Before you start researching how to build barn doors, you need to determine which type of door you need. Here, we lay out three types of barn doors and which is best for your building.

Are you looking to construct a farm workshop or implement a storage shed? Or are you building your dream horse barn? Keep in mind that the type of door you need to install differs depending on what type of pole barn building you have and how you intend to use it.

There are three common types of pole barn doors — sliding, overhead and hydraulic. Here, we break down these three types of barn doors to help you make the right decision.

If you’re on a budget, choose a sliding door.

Sliding doors are a great bargain if you do not plan to move your equipment in and out of your building on a daily basis, or if you don’t mind manually opening and closing the door.

Each time you enter or leave your building for an extended period of time, you’ll have to unlatch and slide the door open, and then slide and latch it closed again.

This takes takes time and effort, but the good news is that if you do it often enough, it does build arm muscle!

Sliding doors are the most cost-effective type of door

The facts:

  • Your sliding door will typically be either one piece and slide in one direction, or split in the middle. If you choose a split slider, the two door halves slide away from each other.
  • These doors can either be mounted on the outside or the inside of your building. Mounting them on the inside can be helpful in northern climates, as you won’t have to shovel away snow blocking the door, or worry about ice in the track.
  • Your sliding door will typically come with steel framing, or steel and aluminum framing.
  • They’re the most cost-effective type of door. With improvements in tracks and trolleys and the usage of lighter materials, sliding doors are much easier to open and close than back in the day. (Remember mom and dad’s barn?)

They’re great for:

  • Homeowners with a storage shed stuffed with seasonal items — a boat and jet skis, for instance — that aren’t used every day.
  • Farmers who don’t need access to their implements, trucks, combines and tractors regularly.
  • Horse barns. Because sliding doors are not as noisy when opening and closing other types of doors, you’re less likely to spook your horses.

If you are using your door as an entrance every day, and have more than money on your mind, an overhead garage door with electric opener (details below) may be a great investment for you.

If you’re looking for convenience, consider purchasing an overhead door.

An overhead door is a typical garage door that opens upward. Although it’s more expensive than a sliding door, it’s relatively cost-effective for a door you’ll be using regularly.

Overhead doors are the most convenient door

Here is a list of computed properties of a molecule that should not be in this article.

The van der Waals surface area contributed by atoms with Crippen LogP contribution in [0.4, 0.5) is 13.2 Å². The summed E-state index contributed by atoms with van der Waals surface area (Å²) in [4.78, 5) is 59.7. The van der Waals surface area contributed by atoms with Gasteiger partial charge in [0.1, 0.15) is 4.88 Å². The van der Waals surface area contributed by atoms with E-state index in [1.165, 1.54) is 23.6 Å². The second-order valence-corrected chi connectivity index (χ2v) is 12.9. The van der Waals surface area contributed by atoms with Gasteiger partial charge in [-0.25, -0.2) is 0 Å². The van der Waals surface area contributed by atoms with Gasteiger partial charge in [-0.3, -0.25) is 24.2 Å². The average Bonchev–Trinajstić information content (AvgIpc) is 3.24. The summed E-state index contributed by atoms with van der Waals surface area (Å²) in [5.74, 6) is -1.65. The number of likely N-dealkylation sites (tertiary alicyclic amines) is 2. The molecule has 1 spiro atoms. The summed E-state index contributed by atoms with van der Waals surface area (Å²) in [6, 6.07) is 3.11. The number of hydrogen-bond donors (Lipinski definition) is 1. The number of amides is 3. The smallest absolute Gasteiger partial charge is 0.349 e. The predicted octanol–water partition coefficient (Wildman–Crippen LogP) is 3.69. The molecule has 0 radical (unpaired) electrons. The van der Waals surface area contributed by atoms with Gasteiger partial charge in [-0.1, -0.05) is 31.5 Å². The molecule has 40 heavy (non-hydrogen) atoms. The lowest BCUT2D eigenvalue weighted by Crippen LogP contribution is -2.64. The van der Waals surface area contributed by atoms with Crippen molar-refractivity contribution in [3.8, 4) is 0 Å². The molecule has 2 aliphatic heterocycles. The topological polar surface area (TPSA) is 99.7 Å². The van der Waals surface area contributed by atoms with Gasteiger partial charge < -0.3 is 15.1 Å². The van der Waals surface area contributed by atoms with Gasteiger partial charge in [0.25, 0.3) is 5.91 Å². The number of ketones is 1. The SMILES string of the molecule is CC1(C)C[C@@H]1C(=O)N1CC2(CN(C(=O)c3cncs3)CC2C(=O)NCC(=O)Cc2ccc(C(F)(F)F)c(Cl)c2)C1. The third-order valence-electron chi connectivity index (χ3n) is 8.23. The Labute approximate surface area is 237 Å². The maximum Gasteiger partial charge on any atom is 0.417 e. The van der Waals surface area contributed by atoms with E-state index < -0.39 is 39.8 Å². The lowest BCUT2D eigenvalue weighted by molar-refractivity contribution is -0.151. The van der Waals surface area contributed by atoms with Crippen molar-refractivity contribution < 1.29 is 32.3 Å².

The facts:

  • A overhead door can be opened manually, but most people purchase a garage door opener to open it electronically with the push of a button.
  • You can purchase a wide overhead door — up to 40 feet. This is great for accommodating large equipment, like a tractor or combine.
  • People usually dress up their overhead doors — especially if it’s for their home garage or storefront — with window panels, or by painting it to look like wood. There’s a lot of flexibility with style and finishes.

They’re great for:

  • Homeowners storing their everyday cars and bicycles in a pole shed or garage.
  • Farmers storing frequently used tractor equipment.
  • Shop owners expecting deliveries multiple times per week.
  • Municipal and commercial buildings and workshops.

If you’re looking for something really big and heavy-duty, go for a hydraulic door.

Hydraulic doors are big, wide, heavy-duty doors that swing open. They were originally used for airplane hangars, but are now commonly used for agricultural and commercial buildings, too.

Hydraulic doors are the most heavy-duty type of door

The facts:

  • You can purchase a solid, single-piece hydraulic door, or a two-piece hydraulic door (called a bi-fold door).
  • Hydraulic doors are large and heavy-duty, and are fairly expensive.
  • A single piece hydraulic door will swing straight out if it’s hinged at the top. Some swing partially inside the building. It has two hydraulic rams that push it up. Provided it is designed strong enough, this creates a shaded rain cover. People often pull their equipment underneath for an extra working space with relief from sun or rain.
  • People will often place lights on the inside of the door, so when it is up, it’s like having lights on a ceiling.

They’re great for:

  • Agricultural buildings, as hydraulic doors are made for hauling big pieces of equipment in and out of buildings.
  • Commercial buildings.
  • Not common for suburban or equestrian buildings, as there’s no need for that big of a door.

If you have further questions, communicate with your builder to find your best option. It’s important to strike a balance between cost-effectiveness, quality and convenience — especially for a door you could be using on a daily basis.

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